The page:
Harari’s brick of a book is an ambitious look at the history of humankind. He begins with humans as one of many Homo species and continues through to the tech age, speculating on the android evolution that may one day replace us. In between he divides sections up based on the major shifts that moved humans forward, focusing on themes like farming, religion and capitalism.
Although there was a lot in this book that I vaguely knew, Harari’s blunt birds eye view of events gave me a refresher while also putting things in perspective. I want to give Sapiens a special shout out for helping me to refute a college friend’s conspiracy theories. Said friend was pitching silver bars as a solution to the impending apocalypse, on the basis that ‘for all of human history silver has been used as currency’. Thanks to having just read Sapiens I could quickly and easily push back- not true, very culturally specific (cowrie shells anyone?). (Spoiler: he didn’t take well to the challenge, but he also didn’t want to admit he was wrong).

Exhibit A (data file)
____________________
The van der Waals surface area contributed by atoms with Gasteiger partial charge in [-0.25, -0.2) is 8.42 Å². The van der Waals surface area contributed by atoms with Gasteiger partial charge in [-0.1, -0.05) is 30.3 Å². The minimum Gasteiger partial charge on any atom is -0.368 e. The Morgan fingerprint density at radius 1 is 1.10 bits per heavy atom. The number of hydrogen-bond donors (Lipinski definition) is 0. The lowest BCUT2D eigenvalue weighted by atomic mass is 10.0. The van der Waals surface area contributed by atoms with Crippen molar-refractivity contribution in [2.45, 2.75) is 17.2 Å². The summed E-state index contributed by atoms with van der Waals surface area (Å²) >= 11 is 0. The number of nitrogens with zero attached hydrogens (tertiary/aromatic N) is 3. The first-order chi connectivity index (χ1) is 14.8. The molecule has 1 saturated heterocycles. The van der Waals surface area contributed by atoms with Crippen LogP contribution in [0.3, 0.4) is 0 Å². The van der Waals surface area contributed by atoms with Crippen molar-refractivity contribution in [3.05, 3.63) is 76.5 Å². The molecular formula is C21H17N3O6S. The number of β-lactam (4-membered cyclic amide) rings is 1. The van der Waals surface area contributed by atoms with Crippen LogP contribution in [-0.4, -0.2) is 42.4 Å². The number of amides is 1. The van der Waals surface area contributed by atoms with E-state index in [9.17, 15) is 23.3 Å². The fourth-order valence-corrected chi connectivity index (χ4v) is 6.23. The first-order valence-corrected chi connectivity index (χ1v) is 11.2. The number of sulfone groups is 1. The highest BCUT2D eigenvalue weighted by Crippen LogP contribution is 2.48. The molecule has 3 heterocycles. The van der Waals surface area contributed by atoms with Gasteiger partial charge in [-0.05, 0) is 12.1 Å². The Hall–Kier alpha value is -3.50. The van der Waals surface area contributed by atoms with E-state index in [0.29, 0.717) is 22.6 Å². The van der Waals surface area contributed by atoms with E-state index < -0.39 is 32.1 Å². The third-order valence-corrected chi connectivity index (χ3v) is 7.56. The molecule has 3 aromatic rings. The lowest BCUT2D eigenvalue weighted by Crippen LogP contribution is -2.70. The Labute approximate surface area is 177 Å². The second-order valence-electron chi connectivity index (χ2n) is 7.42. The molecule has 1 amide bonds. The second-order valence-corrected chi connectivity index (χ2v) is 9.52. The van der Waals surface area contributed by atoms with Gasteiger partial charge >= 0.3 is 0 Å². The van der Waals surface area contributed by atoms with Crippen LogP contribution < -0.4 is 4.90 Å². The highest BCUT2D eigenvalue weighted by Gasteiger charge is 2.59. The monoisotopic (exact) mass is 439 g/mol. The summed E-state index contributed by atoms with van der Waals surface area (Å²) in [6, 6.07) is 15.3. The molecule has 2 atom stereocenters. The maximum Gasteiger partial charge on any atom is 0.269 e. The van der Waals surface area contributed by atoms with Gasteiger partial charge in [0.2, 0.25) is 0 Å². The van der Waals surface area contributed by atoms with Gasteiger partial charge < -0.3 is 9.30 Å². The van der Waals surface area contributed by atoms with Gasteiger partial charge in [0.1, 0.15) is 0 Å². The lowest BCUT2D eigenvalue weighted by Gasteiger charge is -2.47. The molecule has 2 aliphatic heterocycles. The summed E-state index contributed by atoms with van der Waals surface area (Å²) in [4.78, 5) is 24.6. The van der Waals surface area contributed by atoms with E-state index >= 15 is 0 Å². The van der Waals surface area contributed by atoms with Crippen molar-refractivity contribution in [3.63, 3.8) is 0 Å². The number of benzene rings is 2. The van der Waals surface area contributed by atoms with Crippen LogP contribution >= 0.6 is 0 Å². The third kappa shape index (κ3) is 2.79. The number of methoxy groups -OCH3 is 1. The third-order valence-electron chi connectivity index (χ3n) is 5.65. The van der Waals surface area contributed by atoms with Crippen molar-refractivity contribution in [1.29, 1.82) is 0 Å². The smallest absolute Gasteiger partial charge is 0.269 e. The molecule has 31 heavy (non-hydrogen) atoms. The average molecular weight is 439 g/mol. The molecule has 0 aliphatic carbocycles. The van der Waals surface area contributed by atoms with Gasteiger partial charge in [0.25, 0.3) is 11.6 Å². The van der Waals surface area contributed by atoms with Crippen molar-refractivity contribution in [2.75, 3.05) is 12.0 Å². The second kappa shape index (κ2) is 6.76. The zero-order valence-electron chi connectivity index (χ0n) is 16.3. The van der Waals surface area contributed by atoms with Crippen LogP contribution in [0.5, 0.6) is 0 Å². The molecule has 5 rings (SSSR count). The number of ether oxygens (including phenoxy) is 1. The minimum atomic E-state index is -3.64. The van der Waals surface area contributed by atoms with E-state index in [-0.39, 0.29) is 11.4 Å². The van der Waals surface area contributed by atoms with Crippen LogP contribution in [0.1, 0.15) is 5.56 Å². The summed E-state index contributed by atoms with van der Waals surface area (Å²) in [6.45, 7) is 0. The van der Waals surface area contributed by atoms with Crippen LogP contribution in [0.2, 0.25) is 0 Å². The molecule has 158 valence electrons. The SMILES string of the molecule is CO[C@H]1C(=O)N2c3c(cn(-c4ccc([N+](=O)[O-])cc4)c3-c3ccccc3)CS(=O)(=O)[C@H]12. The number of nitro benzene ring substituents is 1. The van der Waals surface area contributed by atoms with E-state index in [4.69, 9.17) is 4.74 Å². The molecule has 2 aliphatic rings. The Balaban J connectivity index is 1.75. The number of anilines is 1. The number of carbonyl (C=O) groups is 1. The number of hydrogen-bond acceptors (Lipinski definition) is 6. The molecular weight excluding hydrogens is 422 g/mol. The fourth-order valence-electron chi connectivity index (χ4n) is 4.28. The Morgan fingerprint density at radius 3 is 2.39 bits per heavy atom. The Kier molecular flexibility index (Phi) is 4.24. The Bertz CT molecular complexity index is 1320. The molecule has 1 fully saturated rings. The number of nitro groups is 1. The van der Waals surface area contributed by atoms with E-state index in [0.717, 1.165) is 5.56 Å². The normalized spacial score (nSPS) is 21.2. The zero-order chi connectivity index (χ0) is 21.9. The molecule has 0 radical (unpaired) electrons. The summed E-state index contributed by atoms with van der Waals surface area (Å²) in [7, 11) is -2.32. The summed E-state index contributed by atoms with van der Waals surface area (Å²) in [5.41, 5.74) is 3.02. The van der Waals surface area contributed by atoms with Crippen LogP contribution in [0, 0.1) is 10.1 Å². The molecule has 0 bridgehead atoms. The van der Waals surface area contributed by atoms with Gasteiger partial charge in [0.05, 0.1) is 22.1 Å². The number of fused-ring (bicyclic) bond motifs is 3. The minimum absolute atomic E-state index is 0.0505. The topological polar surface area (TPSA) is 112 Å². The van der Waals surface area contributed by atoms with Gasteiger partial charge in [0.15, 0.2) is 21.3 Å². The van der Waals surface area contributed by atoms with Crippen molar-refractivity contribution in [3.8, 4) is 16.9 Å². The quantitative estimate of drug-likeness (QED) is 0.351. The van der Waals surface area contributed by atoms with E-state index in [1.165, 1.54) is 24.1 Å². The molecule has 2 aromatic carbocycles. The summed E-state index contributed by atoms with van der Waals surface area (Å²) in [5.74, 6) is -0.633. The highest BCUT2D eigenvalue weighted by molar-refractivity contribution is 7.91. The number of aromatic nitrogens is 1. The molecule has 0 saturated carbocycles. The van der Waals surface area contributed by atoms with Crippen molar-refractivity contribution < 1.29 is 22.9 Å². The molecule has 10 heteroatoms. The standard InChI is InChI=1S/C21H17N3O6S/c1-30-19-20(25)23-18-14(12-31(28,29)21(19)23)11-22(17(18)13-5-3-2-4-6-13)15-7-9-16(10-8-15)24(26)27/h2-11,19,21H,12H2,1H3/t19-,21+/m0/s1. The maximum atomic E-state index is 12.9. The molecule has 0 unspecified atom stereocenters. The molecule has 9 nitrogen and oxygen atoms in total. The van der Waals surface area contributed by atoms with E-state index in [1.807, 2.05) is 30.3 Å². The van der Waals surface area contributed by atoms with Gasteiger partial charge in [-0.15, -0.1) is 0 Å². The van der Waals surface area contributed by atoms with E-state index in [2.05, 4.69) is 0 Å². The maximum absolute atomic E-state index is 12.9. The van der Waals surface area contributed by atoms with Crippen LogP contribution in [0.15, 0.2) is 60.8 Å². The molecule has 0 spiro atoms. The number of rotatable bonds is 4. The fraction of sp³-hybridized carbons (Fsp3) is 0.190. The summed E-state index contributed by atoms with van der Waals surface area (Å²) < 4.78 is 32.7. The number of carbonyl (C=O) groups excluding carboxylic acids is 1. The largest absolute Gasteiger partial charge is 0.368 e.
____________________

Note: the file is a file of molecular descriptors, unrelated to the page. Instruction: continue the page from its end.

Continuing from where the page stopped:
Despite it being informative and interesting, my overall feeling on finishing this book was dejection. Harari’s world view is matter of fact but largely negative- humans are a plague to the planet (ecologically destructive) and any deeper meaning is a story we’ve told ourselves. I don’t disagree, but man is it depressing to see it laid out that way. Harari has written a follow up to Sapiens, Homo Deus, that builds off of the last chapters of Sapiens by looking at humanity’s future. Based on Harari’s view of shortcomings to date, I’m curious as to how optimistic he is for our future (I guess I’ll have to read it and find out…).